Lee Lee oil painting of beetle kill in Colorado
Lee Lee oil painting of beetle kill in Colorado
Lee Lee oil painting of beetle kill in Colorado
private collection
Lee Lee oil painting of beetle kill in Colorado
Categories
Americas Rocky Mountain West

aspen

en plein air

My father spent over 50 years working at the Lazy Shamrock Ranch. Ultimately he became known as the master irrigator throughout the ranching community of the Blue River Valley. We would join him in the spring time when the snow melt run-off was at its highest, so that he could direct the water, spreading it across the meadows to give the grass a good soaking before the summer dryness would set in. In good years, a monsoon season would water the fields later in the season, so this gave a good start to the grass being able to thrive and feed the cattle. It was here that I had the space to work with a shotgun and create textural foundations to my paintings. This series was created in my favorite aspen groves. These areas were magic for me when I was growing up and to this day, when I think of my absolute favorite places, it is the aspen grove which brings me most peace. The shimmering light filtered through quaking leaves, the soft and smooth white bark, the familial nature of the groves and the wildflowers that abound all come together to make an ideal landscape. I would spend days lost in my imagination while wandering with the fairies and sprites who inhabit these groves. By this time in my life, I camped out alone to have the solitude to create these paintings of my most favorite place on earth.

Spring aspen painting by Lee Lee
Spring aspen painting by Lee Lee
Spring aspen painting by Lee Lee
Spring aspen painting by Lee Lee
Spring aspen painting by Lee Lee
Spring aspen painting by Lee Lee
Categories
Asia

Rajavihara

Ta Prohm temple
Angkor Wat, Cambodia

The Buddhist temple dedicated to the mother of Jayavarman VII stands supported by tree roots that have cascaded down the stone structures and embedded themselves so intricately with the temple, it would prove very difficult to remove them without destroying the ancient buildings. In a beautiful marriage of nature and architecture, the forms were born of many years of the temple sitting forgotten in the tropical forest. Throughout the complex, buildings are adorned with extensive friezes of the battle between the Khmer & Cham centuries ago. In more recent history, it was a stronghold of the Khmer Rouge until they were ousted by the Vietnamese after the American War there. Evidence of bullet holes are pockmarks scattered across the surfaces as residual marks from this tumultuous era. This series was painted from photographs I took there in 1999. At that time, I was exploring the long term impacts of the American presence through the region. My father was a captain in Intelligence during the American war in Vietnam. His task was to interpret aerial photographs to decide where to drop bombs. He spent time in Cambodia during the first stirrings of genocide that flourished after the Americans left the region. The series of landscapes are infused with a red haze that fills the atmosphere, painted in this way to reflect this recent history, while the trees and architecture persist silently into another new age. The grounds-dwellers around the temples of Angkor Wat are without limbs more often than not as the community continues to be confronted by extensive UXO and slowly come to points of healing. The paintings of shrines found throughout the stone halls are a testament to the continued use of the temples as sacred spaces.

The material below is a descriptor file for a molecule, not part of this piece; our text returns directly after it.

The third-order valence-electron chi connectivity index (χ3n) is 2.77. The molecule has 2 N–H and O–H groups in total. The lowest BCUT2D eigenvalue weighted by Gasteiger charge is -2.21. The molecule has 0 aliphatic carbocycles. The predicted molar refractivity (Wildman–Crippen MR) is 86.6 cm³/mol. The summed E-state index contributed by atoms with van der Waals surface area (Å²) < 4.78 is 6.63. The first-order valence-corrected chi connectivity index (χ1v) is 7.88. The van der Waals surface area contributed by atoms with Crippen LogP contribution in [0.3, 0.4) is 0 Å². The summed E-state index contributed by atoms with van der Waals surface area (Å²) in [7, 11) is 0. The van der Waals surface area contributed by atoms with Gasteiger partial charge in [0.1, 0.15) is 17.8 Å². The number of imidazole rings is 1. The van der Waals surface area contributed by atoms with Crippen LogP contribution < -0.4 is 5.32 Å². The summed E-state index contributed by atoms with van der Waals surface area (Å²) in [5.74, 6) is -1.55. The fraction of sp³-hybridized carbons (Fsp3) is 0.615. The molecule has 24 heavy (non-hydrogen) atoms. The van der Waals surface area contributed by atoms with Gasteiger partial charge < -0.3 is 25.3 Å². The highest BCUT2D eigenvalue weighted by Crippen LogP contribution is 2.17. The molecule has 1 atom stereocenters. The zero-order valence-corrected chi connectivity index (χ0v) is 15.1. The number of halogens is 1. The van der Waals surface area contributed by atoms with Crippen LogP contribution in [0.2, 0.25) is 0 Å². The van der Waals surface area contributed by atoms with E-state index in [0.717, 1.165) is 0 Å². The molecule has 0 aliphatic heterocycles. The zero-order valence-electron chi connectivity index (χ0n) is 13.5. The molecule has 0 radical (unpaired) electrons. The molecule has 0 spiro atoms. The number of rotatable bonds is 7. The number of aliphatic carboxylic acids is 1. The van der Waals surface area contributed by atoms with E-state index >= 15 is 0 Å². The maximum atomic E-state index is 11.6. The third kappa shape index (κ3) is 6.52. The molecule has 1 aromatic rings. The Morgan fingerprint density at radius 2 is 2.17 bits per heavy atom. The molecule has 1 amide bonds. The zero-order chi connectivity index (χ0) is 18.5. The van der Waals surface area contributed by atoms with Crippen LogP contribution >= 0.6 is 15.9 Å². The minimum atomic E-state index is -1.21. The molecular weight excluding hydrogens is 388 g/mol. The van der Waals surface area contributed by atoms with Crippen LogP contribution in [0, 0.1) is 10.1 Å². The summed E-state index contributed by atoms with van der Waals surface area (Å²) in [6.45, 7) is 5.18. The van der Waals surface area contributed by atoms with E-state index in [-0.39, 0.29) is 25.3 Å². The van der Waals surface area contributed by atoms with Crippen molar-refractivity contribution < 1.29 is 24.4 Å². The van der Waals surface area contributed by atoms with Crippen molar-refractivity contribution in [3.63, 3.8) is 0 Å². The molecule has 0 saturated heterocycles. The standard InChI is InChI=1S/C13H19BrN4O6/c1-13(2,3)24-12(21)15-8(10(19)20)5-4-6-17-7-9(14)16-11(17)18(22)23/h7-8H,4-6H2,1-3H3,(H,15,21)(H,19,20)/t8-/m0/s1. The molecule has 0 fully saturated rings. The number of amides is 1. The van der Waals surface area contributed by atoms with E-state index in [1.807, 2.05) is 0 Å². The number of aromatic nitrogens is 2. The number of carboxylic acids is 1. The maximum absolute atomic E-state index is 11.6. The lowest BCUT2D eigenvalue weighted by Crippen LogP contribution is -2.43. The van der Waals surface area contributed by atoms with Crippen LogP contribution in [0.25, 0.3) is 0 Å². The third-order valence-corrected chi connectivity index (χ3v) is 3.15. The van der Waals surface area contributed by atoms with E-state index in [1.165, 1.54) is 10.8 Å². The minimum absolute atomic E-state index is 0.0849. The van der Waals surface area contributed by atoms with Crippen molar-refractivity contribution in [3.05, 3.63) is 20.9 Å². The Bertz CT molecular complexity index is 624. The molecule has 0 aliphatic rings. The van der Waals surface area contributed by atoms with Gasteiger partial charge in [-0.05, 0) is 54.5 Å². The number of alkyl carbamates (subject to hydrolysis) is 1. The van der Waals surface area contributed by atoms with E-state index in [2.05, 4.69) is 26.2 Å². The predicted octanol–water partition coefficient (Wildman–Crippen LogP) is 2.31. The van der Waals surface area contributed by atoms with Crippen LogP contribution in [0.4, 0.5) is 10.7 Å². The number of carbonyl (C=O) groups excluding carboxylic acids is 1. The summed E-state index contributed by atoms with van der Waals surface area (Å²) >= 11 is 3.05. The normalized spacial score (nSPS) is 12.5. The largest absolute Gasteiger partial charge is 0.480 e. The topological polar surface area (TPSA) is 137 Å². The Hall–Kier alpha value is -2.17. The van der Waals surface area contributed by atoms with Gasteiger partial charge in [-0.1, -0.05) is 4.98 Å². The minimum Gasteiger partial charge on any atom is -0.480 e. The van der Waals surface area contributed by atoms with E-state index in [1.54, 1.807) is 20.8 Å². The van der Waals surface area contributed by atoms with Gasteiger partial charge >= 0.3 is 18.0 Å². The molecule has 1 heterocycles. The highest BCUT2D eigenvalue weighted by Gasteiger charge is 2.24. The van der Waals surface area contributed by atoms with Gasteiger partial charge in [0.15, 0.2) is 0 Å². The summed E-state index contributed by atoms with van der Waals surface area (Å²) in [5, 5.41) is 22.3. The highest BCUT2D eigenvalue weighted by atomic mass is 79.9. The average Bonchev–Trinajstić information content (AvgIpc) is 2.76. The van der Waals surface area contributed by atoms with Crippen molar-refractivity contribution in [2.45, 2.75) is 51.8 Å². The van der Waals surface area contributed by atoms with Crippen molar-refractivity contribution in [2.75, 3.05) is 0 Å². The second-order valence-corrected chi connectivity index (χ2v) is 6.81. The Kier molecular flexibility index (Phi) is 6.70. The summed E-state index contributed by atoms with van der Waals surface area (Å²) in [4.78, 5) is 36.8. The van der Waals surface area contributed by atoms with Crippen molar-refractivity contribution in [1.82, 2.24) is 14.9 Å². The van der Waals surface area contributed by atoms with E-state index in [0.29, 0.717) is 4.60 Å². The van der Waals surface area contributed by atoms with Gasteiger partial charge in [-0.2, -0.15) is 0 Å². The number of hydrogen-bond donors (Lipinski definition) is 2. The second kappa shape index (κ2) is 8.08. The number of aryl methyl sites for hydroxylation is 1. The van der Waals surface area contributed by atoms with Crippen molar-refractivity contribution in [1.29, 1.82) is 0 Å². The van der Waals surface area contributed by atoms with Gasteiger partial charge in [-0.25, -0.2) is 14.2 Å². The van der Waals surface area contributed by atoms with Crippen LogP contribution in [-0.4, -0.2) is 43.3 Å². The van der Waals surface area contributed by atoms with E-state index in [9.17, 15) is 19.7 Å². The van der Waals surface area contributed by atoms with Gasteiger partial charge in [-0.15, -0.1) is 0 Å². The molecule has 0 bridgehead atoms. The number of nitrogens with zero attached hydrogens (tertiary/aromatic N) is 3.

Painting of Ta Prohm temple in Angkor Wat, Cambodia by Lee Lee
Painting of Ta Prohm temple in Angkor Wat, Cambodia by Lee Lee
Painting of Ta Prohm temple in Angkor Wat, Cambodia by Lee Lee
Painting of Ta Prohm temple in Angkor Wat, Cambodia by Lee Lee
In the collection of Tracy Weil, Denver
Painting of Ta Prohm temple in Angkor Wat, Cambodia by Lee Lee
Painting of Ta Prohm temple in Angkor Wat, Cambodia by Lee Lee
Painting of Ta Prohm temple in Angkor Wat, Cambodia by Lee Lee
Painting of Ta Prohm temple in Angkor Wat, Cambodia by Lee Lee
Lee Lee | Ta Prohm series from Angkor Wat, Cambodia
Oil on canvas | 2005